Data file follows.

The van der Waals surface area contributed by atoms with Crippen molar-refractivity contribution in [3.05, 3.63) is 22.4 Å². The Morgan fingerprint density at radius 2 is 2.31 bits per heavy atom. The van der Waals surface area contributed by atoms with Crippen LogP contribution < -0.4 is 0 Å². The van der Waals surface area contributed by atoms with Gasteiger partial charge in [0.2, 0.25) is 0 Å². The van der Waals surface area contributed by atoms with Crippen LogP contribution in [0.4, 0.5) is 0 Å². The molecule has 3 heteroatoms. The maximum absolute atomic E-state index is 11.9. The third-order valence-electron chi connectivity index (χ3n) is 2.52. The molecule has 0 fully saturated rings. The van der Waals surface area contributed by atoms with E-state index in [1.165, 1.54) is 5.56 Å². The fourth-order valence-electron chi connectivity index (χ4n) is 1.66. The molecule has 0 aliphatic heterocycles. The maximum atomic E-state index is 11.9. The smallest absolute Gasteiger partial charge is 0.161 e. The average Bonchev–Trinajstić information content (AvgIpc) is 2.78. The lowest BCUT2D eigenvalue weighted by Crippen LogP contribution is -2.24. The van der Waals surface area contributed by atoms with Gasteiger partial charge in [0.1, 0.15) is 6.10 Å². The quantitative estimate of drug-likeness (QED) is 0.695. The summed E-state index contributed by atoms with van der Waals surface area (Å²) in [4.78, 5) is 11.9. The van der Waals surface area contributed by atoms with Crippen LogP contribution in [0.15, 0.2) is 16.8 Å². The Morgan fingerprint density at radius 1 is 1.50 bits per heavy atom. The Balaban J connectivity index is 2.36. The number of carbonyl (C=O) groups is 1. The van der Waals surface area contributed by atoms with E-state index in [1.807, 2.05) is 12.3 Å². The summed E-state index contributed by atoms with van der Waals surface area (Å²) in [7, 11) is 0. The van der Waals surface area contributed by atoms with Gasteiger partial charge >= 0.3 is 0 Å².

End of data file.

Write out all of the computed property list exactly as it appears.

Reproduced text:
The van der Waals surface area contributed by atoms with Crippen molar-refractivity contribution in [3.05, 3.63) is 22.4 Å². The Morgan fingerprint density at radius 2 is 2.31 bits per heavy atom. The van der Waals surface area contributed by atoms with Crippen LogP contribution < -0.4 is 0 Å². The van der Waals surface area contributed by atoms with Gasteiger partial charge in [0.2, 0.25) is 0 Å². The van der Waals surface area contributed by atoms with Crippen LogP contribution in [0.4, 0.5) is 0 Å². The molecule has 3 heteroatoms. The maximum absolute atomic E-state index is 11.9. The third-order valence-electron chi connectivity index (χ3n) is 2.52. The molecule has 0 fully saturated rings. The van der Waals surface area contributed by atoms with E-state index in [1.165, 1.54) is 5.56 Å². The fourth-order valence-electron chi connectivity index (χ4n) is 1.66. The molecule has 0 aliphatic heterocycles. The maximum atomic E-state index is 11.9. The smallest absolute Gasteiger partial charge is 0.161 e. The average Bonchev–Trinajstić information content (AvgIpc) is 2.78. The lowest BCUT2D eigenvalue weighted by Crippen LogP contribution is -2.24. The van der Waals surface area contributed by atoms with Gasteiger partial charge in [0.1, 0.15) is 6.10 Å². The quantitative estimate of drug-likeness (QED) is 0.695. The summed E-state index contributed by atoms with van der Waals surface area (Å²) in [4.78, 5) is 11.9. The van der Waals surface area contributed by atoms with Crippen LogP contribution in [0.15, 0.2) is 16.8 Å². The Morgan fingerprint density at radius 1 is 1.50 bits per heavy atom. The Balaban J connectivity index is 2.36. The number of carbonyl (C=O) groups is 1. The van der Waals surface area contributed by atoms with E-state index in [1.807, 2.05) is 12.3 Å². The summed E-state index contributed by atoms with van der Waals surface area (Å²) in [7, 11) is 0. The van der Waals surface area contributed by atoms with Gasteiger partial charge >= 0.3 is 0 Å².